• Contribute to nutrient cycling. 

  • Help sustain our vital watershed forests.


Cultural Pilina:


Forest birds are tied intimately to Hawaiian culture, and this pilina continues today: 


  • Native forest birds, like the ʻakikiki, are regarded as conduits for akua, the divine, functioning as the kinolau, or physical manifestations of deities. Among some families, they are ‘aumakua or family gods. 

  • ʻIʻiwi and other manu are valued for their brightly colored feathers, once used in Hawaiian featherwork, signifying royalty and embodying akua.​

  • ʻElepaio and other forest birds are part of traditional knowledge systems that continue to impart ecological wisdom today. 

  • Manu appear in numerous traditional songs, sayings, and stories as representations of natural, spiritual, and human phenomena.


Hawaiian Featherwork


Traditional Hawaiian featherwork exemplifies the importance of native forest birds to traditional Hawaiian society. Kia manu (bird catchers) captured small native forest birds primarily for their vibrant feathers, which were used for creating chiefly garments and accessories that were symbols of rank and prestige: 

  • ʻahuʻula (capes and cloaks) 

  • mahiole (helmets) 

  • kāhili (standards) 

  • lei hulu (feather garlands)


The brilliant feathers in these ʻaʻahu (garments) linked the ali‘i class with the upland realm of the gods, the wao akua. An immense amount of effort went into making these symbols of chiefly status. Each feather had to be tied individually onto the woven fabric net that formed the base of the cloak.



“Before we were working on recovery, but now we need to prevent extinction.”

 Lisa 'Cali' Crampton

Project Leader

Kauaʻi Forest Bird Recovery Project

Populations in Decline

The remaining Hawaiian honeycreepers’ populations have been declining due to habitat loss, increased predation by non-native species, and the effects of avian diseases spread by invasive mosquitoes. Habitat loss and degradation have been caused by human activities (e.g., agricultural conversion, water diversion, urban/suburban growth) and invasive species (e.g., weeds, pigs, goats, and mosquitoes).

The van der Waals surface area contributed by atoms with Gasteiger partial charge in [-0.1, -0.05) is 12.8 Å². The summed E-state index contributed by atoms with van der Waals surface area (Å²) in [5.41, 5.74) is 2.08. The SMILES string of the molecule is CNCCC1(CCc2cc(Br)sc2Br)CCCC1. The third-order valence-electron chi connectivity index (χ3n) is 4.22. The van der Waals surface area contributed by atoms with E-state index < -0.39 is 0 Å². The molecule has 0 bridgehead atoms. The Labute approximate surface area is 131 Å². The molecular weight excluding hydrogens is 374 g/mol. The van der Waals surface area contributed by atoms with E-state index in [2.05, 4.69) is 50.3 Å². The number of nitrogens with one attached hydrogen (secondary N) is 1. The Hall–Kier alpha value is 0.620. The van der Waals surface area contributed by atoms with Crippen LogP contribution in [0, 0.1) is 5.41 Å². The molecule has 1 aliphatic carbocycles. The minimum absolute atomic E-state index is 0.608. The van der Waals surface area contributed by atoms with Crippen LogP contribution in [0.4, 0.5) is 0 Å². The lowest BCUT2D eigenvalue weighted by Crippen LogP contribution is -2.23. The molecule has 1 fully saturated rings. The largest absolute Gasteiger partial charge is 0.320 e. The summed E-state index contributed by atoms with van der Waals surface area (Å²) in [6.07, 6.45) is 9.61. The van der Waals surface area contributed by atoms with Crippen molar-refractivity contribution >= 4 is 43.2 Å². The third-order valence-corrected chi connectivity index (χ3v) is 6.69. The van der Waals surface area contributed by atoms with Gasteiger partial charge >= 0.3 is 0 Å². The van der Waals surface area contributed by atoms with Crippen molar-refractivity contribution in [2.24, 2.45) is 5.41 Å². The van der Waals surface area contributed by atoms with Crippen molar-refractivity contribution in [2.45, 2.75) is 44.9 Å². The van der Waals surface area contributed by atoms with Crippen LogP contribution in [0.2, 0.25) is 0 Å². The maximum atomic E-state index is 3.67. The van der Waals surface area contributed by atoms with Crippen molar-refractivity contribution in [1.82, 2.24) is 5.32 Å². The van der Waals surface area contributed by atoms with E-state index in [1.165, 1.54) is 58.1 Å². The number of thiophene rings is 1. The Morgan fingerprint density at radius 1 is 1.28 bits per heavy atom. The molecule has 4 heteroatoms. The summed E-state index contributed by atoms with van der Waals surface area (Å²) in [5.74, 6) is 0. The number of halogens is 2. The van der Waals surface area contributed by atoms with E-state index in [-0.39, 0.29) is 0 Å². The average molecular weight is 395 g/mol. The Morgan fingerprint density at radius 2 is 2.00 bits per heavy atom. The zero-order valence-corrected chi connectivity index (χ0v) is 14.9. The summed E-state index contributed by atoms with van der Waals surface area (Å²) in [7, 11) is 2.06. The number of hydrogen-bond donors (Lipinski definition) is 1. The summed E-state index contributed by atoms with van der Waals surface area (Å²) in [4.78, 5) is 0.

Mosquitoes were introduced to Hawaiʻi in the early 1800s and began to spread avian diseases in the early 1900s. ​Avian malaria, now the biggest threat to the Hawaiian honeycreepers, is a blood-borne parasite passed to birds through mosquito bites. The Hawaiian honeycreepers evolved without exposure to avian diseases, so the birds have little to no natural resistance. This leaves the birds incredibly vulnerable to the effects of avian malaria and pox. For many honeycreepers, a single bite from a mosquito infected with avian malaria could be fatal. But the spread of avian diseases began in the early 1900s; why are the effects worsening?


Until recent history, honeycreepers were relatively safe from mosquitoes because of physical separation. Mosquitoes live in warm areas which usually occur at low elevations. Honeycreepers live in high-elevation forests where temperatures are usually too cool for mosquitoes. But the effects of climate change are increasing the temperatures in high-elevation forests, making them a more habitable area for mosquitoes. This is directly increasing the transmission of avian diseases like avian malaria.


Without intervention, this disease will directly cause the extinction of some species of Hawaiian honeycreepers. 


The protection of the remaining native birds in Hawaiʻi, especially the increasingly rare honeycreepers is considered to be the highest bird conservation priority in the United States and in Hawai‘i.

Meet the Manu

ʻiʻiwi © Jim Denny